The Forty rules of love by Elif Shafak: A Book reviews

The Forty rules of love by Elif Shafak: A Book reviews

Do you ever feel so disappointed in yourself when you don’t fall in love with a book? I did as I read The Forty rules of love. When I was in a reading slump a while ago, a friend of mine nudged (read as: pushed) me towards this one as this was one of her favorite books.

I had had few others recommending this book earlier, and the time had finally come for me to pick The Forty rules of love. So let us see how that turned out for me right?

About The Forty rules of love

Forty rules of love Elif Shafak

Book Name: The Forty rules of love

Author: Elif Shafak

Genre: Fiction – Drama, Magical Realism, Historical

Characters: Ella, Rumi, Shams-i Tabrizi

Setting: The USA, Turkey

Plot Summary of The Forty rules of love

The Forty rules of love is a story within a story. Ella, a married woman is going through a mid life crisis with a loveless marriage, a husband who is cheating on her and kids who don’t need her anymore.

When her young daughter announces that she is getting married to her boyfriend, Ella finds it hard to believe that people (i.e. her daughter) wanted to marry for love

Ella is a beta reader who receives a manuscript from an author with whom she begins email conversation. She realizes that Aziz was so different from her and his beliefs and faith shock her as much as they enthuse her.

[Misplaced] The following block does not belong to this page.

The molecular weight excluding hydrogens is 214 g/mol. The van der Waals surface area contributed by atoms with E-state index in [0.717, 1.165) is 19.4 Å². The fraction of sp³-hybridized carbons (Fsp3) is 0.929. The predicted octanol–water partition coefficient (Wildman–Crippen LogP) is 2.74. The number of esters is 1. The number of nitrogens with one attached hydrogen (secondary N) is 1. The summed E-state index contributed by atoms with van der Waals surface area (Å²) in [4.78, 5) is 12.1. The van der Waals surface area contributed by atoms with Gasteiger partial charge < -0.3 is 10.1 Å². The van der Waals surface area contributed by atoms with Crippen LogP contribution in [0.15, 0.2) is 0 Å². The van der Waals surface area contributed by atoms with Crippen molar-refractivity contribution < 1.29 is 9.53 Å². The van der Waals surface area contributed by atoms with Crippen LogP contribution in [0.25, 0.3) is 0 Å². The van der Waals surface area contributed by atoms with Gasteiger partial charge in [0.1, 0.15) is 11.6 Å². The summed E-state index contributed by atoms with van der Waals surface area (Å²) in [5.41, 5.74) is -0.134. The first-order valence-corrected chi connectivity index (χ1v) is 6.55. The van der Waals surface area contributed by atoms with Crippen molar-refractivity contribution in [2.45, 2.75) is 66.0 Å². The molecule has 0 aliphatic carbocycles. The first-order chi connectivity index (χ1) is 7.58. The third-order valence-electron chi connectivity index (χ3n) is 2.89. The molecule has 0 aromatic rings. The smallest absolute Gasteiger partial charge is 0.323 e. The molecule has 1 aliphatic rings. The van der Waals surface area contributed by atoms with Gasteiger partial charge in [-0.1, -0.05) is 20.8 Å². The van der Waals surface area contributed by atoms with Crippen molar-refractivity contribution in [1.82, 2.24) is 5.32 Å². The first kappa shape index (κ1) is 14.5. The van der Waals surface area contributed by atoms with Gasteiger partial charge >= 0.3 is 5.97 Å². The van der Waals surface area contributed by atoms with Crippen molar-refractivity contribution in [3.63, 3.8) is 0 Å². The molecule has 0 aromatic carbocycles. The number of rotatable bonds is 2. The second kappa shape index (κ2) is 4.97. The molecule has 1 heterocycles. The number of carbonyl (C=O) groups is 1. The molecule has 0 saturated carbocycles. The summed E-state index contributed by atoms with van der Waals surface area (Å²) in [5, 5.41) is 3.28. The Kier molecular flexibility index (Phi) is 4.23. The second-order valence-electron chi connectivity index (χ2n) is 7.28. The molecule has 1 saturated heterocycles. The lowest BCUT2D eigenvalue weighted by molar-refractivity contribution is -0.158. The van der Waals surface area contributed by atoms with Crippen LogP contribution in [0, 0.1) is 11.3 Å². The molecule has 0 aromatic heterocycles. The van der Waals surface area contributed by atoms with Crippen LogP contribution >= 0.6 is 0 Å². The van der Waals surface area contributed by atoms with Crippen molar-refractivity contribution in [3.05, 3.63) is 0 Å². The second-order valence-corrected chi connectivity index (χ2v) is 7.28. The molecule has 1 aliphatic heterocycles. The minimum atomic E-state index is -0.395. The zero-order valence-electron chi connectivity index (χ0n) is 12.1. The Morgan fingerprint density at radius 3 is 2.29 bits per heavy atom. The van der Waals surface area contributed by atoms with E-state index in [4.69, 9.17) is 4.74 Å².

She continues to read his manuscript about two friends, Rumi and Sham and learns about their Dervish ways of life, which a part of Islam. Does the relationship between Ella and Aziz go any further? Does Ella’s perception of life change at all? Read The Forty rules of love to know further.

Book review of The Forty rules of love

As I was telling earlier, I tried so hard to like The Forty rules of love but I was left disappointed. And for once it was not because of my high expectations or the hype. I just failed to understand the whole point of the rules of love and completely disliked the preachy tone and wonder if it had anything to do with the translation or it was just the writing itself. 

I wish it had a little bit lightheartedness in it to make it more fun to read. There were too many small characters to remember but I can understand why they were needed, to educate every rule. I still wish the characters had more depth, while they were all card board cut – the non religious were all evil and the religious ones were all love and simple. 

Things that worked for me

  • I loved the way the author had mixed in Turkish culture and history to the story. 
  • The ideology behind the rules for the love to God and one another was novel and interesting (to a point).
  • Reading this story has increased my interest in reading the poems of Rumi which are well known. 

Things that didn’t work for me

  • I wish the characters were more complex and deeper.
  • I didn’t like the moral, preachy tones that made it difficult to like the characters. 
  • To be fair I have never had a thing for magical realism. Maybe I don’t get it well enough to appreciate it.